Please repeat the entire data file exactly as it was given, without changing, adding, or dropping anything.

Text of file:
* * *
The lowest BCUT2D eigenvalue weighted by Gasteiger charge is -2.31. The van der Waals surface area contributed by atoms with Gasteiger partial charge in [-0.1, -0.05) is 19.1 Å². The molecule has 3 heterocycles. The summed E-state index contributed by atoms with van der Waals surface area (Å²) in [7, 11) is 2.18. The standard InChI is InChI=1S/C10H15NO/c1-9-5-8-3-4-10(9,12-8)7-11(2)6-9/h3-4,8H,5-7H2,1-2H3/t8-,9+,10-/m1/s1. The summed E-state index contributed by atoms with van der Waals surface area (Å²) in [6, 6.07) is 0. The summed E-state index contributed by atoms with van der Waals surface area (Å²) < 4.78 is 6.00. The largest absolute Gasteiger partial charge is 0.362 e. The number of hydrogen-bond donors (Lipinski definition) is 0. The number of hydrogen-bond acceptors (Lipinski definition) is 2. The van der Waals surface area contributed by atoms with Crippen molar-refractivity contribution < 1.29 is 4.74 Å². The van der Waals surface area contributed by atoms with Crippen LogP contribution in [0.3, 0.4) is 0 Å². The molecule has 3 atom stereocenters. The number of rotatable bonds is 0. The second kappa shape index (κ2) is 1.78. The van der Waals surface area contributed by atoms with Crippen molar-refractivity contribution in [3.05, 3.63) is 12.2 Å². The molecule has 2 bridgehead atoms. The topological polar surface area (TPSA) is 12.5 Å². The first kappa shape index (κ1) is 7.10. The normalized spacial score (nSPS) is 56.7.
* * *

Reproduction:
The lowest BCUT2D eigenvalue weighted by Gasteiger charge is -2.31. The van der Waals surface area contributed by atoms with Gasteiger partial charge in [-0.1, -0.05) is 19.1 Å². The molecule has 3 heterocycles. The summed E-state index contributed by atoms with van der Waals surface area (Å²) in [7, 11) is 2.18. The standard InChI is InChI=1S/C10H15NO/c1-9-5-8-3-4-10(9,12-8)7-11(2)6-9/h3-4,8H,5-7H2,1-2H3/t8-,9+,10-/m1/s1. The summed E-state index contributed by atoms with van der Waals surface area (Å²) in [6, 6.07) is 0. The summed E-state index contributed by atoms with van der Waals surface area (Å²) < 4.78 is 6.00. The largest absolute Gasteiger partial charge is 0.362 e. The number of hydrogen-bond donors (Lipinski definition) is 0. The number of hydrogen-bond acceptors (Lipinski definition) is 2. The van der Waals surface area contributed by atoms with Crippen molar-refractivity contribution < 1.29 is 4.74 Å². The van der Waals surface area contributed by atoms with Crippen LogP contribution in [0.3, 0.4) is 0 Å². The molecule has 3 atom stereocenters. The number of rotatable bonds is 0. The second kappa shape index (κ2) is 1.78. The van der Waals surface area contributed by atoms with Crippen molar-refractivity contribution in [3.05, 3.63) is 12.2 Å². The molecule has 2 bridgehead atoms. The topological polar surface area (TPSA) is 12.5 Å². The first kappa shape index (κ1) is 7.10. The normalized spacial score (nSPS) is 56.7.